Does the new executive order include “stricter vetting procedures,” what Trump thunders as “extreme vetting”? Would the new policy impact on non-immigrant visa holders, such as individuals on student visas or teaching in the United States at universities on temporary work permits? Would the policy affect lawful U.S. permanent residents from Iran, Iraq, Libya, Somalia, Sudan, Syria, and Yemen who already hold permanent residence visas? Would the executive order affect teaching and research of the highest quality, or any quality for that matter? Though intended to express a concern about research in general, the effect of this quickly drafted open letter to the members of her community in the wording unintentionally suggested that Princeton was only concerned about the highest quality research? The fallout from the irrationality exuding from Washington even frazzles the minds of brilliant academics so they too misspeak.

Even more fundamentally, how does the executive order conform with existing law that in designating countries for exclusion, there must be an evaluation of the effects of such a designation “on the law enforcement and security interests in the United States (including the interest in enforcement of the immigration laws of the United States and the existence and effectiveness of its agreements and procedures for extraditing to the United States individuals, including its own nationals, who commit crimes that violate U.S. law.)” In other words, if countries are designated – as Syria as well as Iran, Iraq, Libya, Somalia, Sudan and Yemen are – without any evaluation on U.S. capacity for law enforcement or on U.S. security interests domestically and internationally and on extradition procedures, is the executive order illegal? It is noteworthy that the law firm commenting on the presidential executive order did not comment on the legality of some of its sections.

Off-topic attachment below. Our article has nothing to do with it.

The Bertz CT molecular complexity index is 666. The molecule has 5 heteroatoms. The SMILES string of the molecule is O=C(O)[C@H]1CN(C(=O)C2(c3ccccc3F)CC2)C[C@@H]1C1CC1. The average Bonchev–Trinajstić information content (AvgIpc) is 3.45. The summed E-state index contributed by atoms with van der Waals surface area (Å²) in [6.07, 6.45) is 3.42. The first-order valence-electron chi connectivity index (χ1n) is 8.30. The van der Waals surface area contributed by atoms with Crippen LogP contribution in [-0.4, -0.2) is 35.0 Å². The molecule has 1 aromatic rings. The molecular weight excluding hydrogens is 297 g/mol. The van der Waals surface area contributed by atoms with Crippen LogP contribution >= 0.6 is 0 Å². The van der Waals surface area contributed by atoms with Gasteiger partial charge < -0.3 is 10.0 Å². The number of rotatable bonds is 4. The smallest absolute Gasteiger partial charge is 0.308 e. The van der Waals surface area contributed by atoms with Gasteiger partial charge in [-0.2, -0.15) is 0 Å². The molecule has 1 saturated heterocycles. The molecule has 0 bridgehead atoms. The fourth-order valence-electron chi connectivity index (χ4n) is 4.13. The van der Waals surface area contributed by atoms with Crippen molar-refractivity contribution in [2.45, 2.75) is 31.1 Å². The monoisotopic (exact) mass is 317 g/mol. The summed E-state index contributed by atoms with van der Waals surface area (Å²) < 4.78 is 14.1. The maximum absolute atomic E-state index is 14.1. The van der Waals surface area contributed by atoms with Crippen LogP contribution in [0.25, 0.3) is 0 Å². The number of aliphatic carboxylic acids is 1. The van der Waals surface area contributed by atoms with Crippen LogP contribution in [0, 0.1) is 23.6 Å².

Further, though the President and the members of his cabinet are given wide discretion under existing legislation, they are all required to follow certain very clearly defined procedures in applying such a designation. And there is no evidence, and likely there is none given the very short period the Trump government has been in power, that those procedures have been followed. The issue is not only whether the ban is “inappropriate and ineffective in the fight against terror,” as the American Iranian Council has argued, but the executive order may also be illegal since there has been no effort to gather evidence to measure either the appropriateness or effectiveness in fighting terror.

What initial advice was offered? If you might be affected, do not travel. That is, you risk not being re-admitted to the United States. If you must travel and are in a situation that might be affected, get some legal advice. Immigration lawyers are about to do a booming business in the United States and around the world. Such are the affects of the blather coming out of the mouth of the most powerful individual in the world. America’s best and brightest, not any prospective terrorist, are discombobulated. This is the first paragraph of the legal advisory a top immigration law firm sent out:

President Donald J. Trump is expected to sign an executive order that will suspend the entry of foreign nationals from Iran, Iraq, Libya, Somalia, Sudan, Syria and Yemen to the United States for a period of 30 days, according to a published draft of the order. {A report in the 26 January 2017 New York Times was cited.] The executive order is also expected to suspend a worldwide program that exempted certain visa renewal applicants from consular interviews. [See Section 8 (a)]

The focus of the panic attack was on foreign nationals from Iran, Iraq, Libya, Somalia, Sudan, Syria and Yemen or on those who hold dual citizenship for the birth place may determine whether or not the person is deemed to be a national of one of those countries. Thus, even if the person is an American citizen, if a country such as Iran insists that the person is an Iranian national, under this presidential executive order, the person can be treated as an Iranian national.